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Children who face higher risks of being bullied

Bullying can happen to almost any child. Much of the time, it's just a way for the bully to reach out and try to control their own life. They may feel that they have no influence or no voice otherwise, or they may seek to make themselves look and feel better by putting others down. It's about the hierarchy more than the individual targets for the bully.

That said, there are certain types of children who may face greater levels of risk when looking at who becomes a bully's victim. It's important for parents and teachers to understand this so that they can look for red flags and step in when needed. Here are a few examples of how that works.

What you need to know about age discrimination at work

They say that age is just a number. While in many respects this is true, it can, unfortunately, have an effect on how you are perceived in many different scenarios. When it comes to the working environment, studies have shown that those over the age of 40 tend to be more susceptible to be discriminated against because of their age.

This type of age discrimination can occur for a number of reasons. First, employers may realize that older employees demand a higher salary because of their acquired expertise in their profession. This may push employees to start unfairly favoring younger employees in order to save money.

Study: Harassers blame the victims

Sexual harassment happens in many industries. Whenever you hear stories about it, or if you've experienced it yourself, you may find yourself wondering how this type of behavior can go on. Don't the harassers realize what they're doing and the ramifications it's going to have?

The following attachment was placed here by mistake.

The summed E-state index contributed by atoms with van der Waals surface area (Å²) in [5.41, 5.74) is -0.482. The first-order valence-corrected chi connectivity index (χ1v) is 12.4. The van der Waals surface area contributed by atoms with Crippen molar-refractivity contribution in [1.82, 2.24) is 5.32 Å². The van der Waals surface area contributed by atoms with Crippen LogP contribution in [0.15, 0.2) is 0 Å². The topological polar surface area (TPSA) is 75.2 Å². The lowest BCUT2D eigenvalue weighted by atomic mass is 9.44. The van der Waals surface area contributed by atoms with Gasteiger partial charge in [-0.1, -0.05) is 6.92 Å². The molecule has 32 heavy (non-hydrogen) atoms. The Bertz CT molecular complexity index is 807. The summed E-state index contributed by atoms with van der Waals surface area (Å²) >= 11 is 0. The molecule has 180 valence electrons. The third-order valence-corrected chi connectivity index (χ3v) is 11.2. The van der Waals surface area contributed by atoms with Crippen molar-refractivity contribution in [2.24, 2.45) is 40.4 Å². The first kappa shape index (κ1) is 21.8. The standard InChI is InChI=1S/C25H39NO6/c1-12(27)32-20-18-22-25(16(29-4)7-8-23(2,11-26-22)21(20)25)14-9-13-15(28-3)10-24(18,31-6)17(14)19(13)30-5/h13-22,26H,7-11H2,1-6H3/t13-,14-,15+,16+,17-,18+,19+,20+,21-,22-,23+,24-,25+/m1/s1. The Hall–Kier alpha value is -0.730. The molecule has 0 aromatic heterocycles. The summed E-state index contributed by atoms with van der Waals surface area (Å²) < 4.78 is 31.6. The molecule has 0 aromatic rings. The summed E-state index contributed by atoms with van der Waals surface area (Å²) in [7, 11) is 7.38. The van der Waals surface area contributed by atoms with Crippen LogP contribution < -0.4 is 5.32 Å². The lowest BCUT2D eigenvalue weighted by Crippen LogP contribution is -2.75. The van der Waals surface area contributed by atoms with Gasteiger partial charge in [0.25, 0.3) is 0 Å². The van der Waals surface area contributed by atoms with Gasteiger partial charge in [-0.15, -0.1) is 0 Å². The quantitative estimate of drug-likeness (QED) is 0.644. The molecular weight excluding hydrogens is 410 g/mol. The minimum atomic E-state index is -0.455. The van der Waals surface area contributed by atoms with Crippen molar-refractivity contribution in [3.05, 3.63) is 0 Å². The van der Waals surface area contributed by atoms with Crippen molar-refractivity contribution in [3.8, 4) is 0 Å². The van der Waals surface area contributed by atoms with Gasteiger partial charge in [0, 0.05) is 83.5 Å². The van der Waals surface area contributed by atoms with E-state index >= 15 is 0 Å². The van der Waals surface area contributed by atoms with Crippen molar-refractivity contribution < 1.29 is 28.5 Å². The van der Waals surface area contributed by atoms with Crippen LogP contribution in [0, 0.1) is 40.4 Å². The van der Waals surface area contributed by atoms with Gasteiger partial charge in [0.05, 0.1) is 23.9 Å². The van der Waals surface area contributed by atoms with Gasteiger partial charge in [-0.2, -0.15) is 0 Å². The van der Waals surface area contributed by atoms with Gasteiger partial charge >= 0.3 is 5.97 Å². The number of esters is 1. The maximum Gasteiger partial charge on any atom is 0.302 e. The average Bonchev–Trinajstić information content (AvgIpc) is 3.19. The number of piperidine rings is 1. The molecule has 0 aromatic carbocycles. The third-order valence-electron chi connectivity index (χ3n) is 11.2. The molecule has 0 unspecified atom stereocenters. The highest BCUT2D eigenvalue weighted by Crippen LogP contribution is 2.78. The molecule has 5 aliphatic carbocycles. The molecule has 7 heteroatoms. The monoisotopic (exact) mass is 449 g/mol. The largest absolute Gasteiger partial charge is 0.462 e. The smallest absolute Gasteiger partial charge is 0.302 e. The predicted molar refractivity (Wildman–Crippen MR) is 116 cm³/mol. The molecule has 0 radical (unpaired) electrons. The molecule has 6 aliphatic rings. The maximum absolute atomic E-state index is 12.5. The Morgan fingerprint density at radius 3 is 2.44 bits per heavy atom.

They often don't, studies have found. Instead, they tend to blame the victims.

Steps to take if you are bullied at work

It sounds like a high school problem, but bullying never goes away. Even when you make your way into the working world, you'll find that some people don't treat you with the respect you deserve. And in many cases, they cross the line into "bullying territory."

If you're bullied at work, you have two options:

  • Put up with it and hope that it goes away
  • Take immediate action to ensure that it doesn't remain a problem

Protections from religious discrimination at work

Everyone has the right to be free from unlawful discrimination in the workplace so that they can focus on their job. Several characteristics are illegal to discriminate against in the workplace, from racial discrimination to disability discrimination. It's also illegal to discriminate against a person because of their religion or their perceived religion.

A person's religion is something that can be very personal and private, but it is also something that can dictate their dress, daily routines and the holidays that they recognize. This is why elements of religion can become subject to discrimination in the workplace, but this does not mean that they should ever be tolerated. The following are some types of religious discrimination that can commonly take place in the workplace, and how all workers are protected from them.